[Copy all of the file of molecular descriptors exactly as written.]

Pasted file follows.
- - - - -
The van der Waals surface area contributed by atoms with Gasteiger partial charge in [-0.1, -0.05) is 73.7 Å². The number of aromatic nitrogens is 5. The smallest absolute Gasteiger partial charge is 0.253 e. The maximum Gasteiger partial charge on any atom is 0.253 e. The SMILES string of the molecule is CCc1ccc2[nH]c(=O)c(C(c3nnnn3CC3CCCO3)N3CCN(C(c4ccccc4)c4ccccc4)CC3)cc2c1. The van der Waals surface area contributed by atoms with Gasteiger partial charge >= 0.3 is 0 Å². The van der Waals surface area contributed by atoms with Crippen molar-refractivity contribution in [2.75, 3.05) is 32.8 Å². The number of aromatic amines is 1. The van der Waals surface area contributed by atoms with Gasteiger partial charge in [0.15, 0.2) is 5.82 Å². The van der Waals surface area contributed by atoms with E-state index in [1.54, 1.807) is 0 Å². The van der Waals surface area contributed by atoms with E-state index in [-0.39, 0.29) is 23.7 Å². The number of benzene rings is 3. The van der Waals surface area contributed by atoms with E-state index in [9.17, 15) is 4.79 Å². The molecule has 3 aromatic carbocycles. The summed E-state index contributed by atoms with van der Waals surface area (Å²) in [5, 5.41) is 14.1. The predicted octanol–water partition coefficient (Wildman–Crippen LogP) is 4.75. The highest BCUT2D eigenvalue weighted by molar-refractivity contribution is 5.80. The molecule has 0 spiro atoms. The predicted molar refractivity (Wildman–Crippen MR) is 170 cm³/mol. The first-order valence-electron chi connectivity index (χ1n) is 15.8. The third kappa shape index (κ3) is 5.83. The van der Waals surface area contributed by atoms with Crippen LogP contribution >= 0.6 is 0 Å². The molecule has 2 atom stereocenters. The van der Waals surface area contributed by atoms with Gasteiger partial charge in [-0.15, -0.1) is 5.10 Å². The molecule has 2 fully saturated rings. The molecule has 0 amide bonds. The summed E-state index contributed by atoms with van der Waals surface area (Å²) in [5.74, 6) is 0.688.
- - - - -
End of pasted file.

The van der Waals surface area contributed by atoms with Gasteiger partial charge in [-0.1, -0.05) is 73.7 Å². The number of aromatic nitrogens is 5. The smallest absolute Gasteiger partial charge is 0.253 e. The maximum Gasteiger partial charge on any atom is 0.253 e. The SMILES string of the molecule is CCc1ccc2[nH]c(=O)c(C(c3nnnn3CC3CCCO3)N3CCN(C(c4ccccc4)c4ccccc4)CC3)cc2c1. The van der Waals surface area contributed by atoms with Gasteiger partial charge >= 0.3 is 0 Å². The van der Waals surface area contributed by atoms with Crippen molar-refractivity contribution in [2.75, 3.05) is 32.8 Å². The number of aromatic amines is 1. The van der Waals surface area contributed by atoms with Gasteiger partial charge in [0.15, 0.2) is 5.82 Å². The van der Waals surface area contributed by atoms with E-state index in [1.54, 1.807) is 0 Å². The van der Waals surface area contributed by atoms with E-state index in [-0.39, 0.29) is 23.7 Å². The number of benzene rings is 3. The van der Waals surface area contributed by atoms with E-state index in [9.17, 15) is 4.79 Å². The molecule has 3 aromatic carbocycles. The summed E-state index contributed by atoms with van der Waals surface area (Å²) in [5, 5.41) is 14.1. The predicted octanol–water partition coefficient (Wildman–Crippen LogP) is 4.75. The highest BCUT2D eigenvalue weighted by molar-refractivity contribution is 5.80. The molecule has 0 spiro atoms. The predicted molar refractivity (Wildman–Crippen MR) is 170 cm³/mol. The first-order valence-electron chi connectivity index (χ1n) is 15.8. The third kappa shape index (κ3) is 5.83. The van der Waals surface area contributed by atoms with Crippen LogP contribution >= 0.6 is 0 Å². The molecule has 2 atom stereocenters. The van der Waals surface area contributed by atoms with Gasteiger partial charge in [-0.15, -0.1) is 5.10 Å². The molecule has 2 fully saturated rings. The molecule has 0 amide bonds. The summed E-state index contributed by atoms with van der Waals surface area (Å²) in [5.74, 6) is 0.688.